Living Stones


One of the things you notice as you walk through the various cathedrals and abbeys in Europe is that there are a lot of people buried under the floors — thousands, in fact. Westminster Abbey in London, for example, is essentially an indoor graveyard with the remains of dozens of famous and infamous people tucked under the stones or in the niches of that ancient edifice. In Bath Cathedral, some 6,000 people are buried beneath the floors; so many that it has created an underground void that threatens the stability of the church building. While a “great cloud of witnesses” is certainly present in the nave as people worship in these places, there’s also a great number of moldy saints under the flagstones!

The Abbey on the Isle of Iona is no exception, although the method of marking the burials is much more understated. Yes, a couple of stone sarcophagi near the altar serve as monuments to abbots buried there, but to see the other burial places, you have to look closer. Several small circles in the floor of the nave are filled with pebbles cemented in place. Some have more pebbles than others and there are no names attached to these little silent monuments. But they are grave markers nonetheless. They are the graves of the many monks who once served Iona Abbey.

During our visit last summer, one of the members of the Iona Community told us that these grave markers were unique in that the pebbles came from the beaches of the island — the same beaches where their predecessors from Saint Columba’s first community had landed. The differing number of pebbles, she said, indicates how many years each of these nameless monks served in that particular Abbey and monastery — one pebble for each year of service. These little circles of pebbles thus stand as a silent witness to lives lived for Christ in a faraway place.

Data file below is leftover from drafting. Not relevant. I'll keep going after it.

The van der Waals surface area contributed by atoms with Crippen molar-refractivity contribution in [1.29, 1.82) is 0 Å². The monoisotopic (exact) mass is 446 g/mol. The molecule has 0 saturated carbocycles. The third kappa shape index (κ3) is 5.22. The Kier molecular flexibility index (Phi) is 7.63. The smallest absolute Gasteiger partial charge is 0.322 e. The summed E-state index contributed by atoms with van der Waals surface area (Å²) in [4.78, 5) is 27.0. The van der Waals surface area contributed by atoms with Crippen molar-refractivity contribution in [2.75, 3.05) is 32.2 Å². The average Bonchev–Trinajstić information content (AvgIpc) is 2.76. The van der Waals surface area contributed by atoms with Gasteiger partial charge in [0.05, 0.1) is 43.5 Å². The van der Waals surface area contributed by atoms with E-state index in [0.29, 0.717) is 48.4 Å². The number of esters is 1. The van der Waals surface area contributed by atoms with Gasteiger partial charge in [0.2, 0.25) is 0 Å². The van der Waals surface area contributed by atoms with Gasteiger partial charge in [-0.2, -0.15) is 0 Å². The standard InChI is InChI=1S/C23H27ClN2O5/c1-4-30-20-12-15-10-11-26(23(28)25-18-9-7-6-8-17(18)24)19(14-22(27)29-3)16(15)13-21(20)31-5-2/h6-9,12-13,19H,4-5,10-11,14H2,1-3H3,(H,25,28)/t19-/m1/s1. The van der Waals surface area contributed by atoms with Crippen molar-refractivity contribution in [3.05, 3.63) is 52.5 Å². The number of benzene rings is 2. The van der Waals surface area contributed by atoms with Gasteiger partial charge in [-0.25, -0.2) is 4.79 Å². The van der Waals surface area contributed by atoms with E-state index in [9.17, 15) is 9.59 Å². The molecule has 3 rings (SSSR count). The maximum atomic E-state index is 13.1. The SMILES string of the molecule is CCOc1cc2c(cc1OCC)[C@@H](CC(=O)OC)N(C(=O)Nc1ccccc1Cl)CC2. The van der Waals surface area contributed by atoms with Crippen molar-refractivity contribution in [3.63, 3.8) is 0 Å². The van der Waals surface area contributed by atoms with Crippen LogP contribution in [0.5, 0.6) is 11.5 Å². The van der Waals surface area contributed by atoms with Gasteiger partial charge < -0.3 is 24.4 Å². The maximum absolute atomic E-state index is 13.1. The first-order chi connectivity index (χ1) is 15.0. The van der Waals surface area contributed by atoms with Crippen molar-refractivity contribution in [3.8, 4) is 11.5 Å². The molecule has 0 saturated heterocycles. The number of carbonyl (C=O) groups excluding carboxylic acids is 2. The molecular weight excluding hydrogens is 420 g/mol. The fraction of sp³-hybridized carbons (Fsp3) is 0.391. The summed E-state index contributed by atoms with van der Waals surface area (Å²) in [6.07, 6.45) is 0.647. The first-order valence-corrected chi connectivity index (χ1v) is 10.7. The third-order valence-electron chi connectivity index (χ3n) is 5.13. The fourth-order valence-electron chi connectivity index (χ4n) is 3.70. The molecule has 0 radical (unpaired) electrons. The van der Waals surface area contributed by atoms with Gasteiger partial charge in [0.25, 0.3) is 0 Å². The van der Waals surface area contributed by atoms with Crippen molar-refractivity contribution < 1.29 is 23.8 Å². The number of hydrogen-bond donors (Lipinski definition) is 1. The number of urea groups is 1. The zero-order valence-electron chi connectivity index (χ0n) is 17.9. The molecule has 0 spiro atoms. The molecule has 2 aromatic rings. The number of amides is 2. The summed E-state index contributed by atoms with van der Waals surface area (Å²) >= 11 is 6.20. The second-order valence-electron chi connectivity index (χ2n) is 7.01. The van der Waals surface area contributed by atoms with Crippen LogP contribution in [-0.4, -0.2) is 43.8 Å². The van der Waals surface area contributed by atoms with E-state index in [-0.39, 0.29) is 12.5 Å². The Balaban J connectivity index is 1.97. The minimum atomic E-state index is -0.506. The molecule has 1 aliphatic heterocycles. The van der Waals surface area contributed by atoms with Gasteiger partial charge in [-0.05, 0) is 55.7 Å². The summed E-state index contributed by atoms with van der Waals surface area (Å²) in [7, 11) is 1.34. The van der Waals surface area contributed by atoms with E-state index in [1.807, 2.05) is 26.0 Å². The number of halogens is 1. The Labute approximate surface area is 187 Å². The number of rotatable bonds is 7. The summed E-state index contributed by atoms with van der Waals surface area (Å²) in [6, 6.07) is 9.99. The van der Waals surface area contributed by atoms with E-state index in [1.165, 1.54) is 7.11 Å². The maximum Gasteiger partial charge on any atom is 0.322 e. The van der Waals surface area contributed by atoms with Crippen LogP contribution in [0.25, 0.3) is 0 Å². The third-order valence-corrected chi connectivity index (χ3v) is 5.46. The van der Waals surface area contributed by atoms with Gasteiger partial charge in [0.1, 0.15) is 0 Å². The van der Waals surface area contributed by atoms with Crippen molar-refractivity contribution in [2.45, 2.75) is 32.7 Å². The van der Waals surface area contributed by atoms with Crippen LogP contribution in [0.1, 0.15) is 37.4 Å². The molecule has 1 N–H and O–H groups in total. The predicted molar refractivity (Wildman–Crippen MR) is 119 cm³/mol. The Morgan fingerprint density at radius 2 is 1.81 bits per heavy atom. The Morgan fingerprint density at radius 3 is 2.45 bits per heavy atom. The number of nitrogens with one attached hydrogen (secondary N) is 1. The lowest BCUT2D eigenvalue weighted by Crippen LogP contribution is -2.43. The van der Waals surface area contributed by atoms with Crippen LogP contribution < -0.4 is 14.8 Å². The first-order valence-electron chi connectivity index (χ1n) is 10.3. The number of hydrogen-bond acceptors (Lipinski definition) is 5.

I found these little monuments to be far more compelling than any of the elaborate gravestones I have seen around the world. Each pebble represents a year in the life of a monk — years of tragedy and triumph, years of wrestling with God’s call, years of praying seven times a day, years of endless chanting of psalms, and years meeting the needs of others who came to the Abbey for respite and hospitality. Even before they became grave markers, these little pebbles had spent thousands of years being rolled and shaped by the sea, perhaps all the way back to the time of creation. They are monuments to a short period of time in the midst of the long story of God.

The symbolism intrigued me, so I picked up some rocks from the beach at Iona and carried them all over England and France before returning home. Those pebbles now sit in a bowl on my desk. There are 24 of them to represent each year I have been ordained. On July 1 each year, I will add another one, Lord willing. Instead of Iona granite and limestone, they will be stones from Colorado. Hopefully, there will be a lot more of them added to the bowl, and hopefully, many of them will be taken from right out in front of this church.

I look at those stones as I write this and I’m grateful for every single one and for the years of great joy and even granite-like hardship they represent. They are the building blocks of a life of ministry. I am profoundly grateful that I have come this far and I’m excited for the stones that will soon be added that represent what the late Eugene Peterson called “a long obedience in the same direction.”

But I am even more grateful for the “living stones” with whom I serve here every day. As Peter wrote to the church of his day, “Like living stones, let yourselves be built into a spiritual house to be a holy priesthood, to offer spiritual sacrifices acceptable to God through Jesus Christ” (1 Peter 2:4-5). My prayer is that my congregation and I will continue to build a spiritual house together out of the stones of years spent serving others and helping them to become more like the “living stone” of Christ Jesus.

Like those monks, I hope the pebbles in my bowl will be part of my own gravestone one day when my work on earth is done (although it won’t be under the linoleum in the church basement). I pray that these stones will inspire someone else to keep building, to keep adding to their own collection of years spent serving Christ.

I hope you’ll take some time today to celebrate your years of ministry and the living stones you serve!

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Bob Kaylor

Bob Kaylor is the lead Pastor of Tri-Lakes United Methodist Church in Monument, Colorado. He is also a clergy transitions guru, Wesleyan theology aficionado, historian, drummer, husband, dad and the author of "Your Best Move: Effective Leadership Transition for the Local Church."

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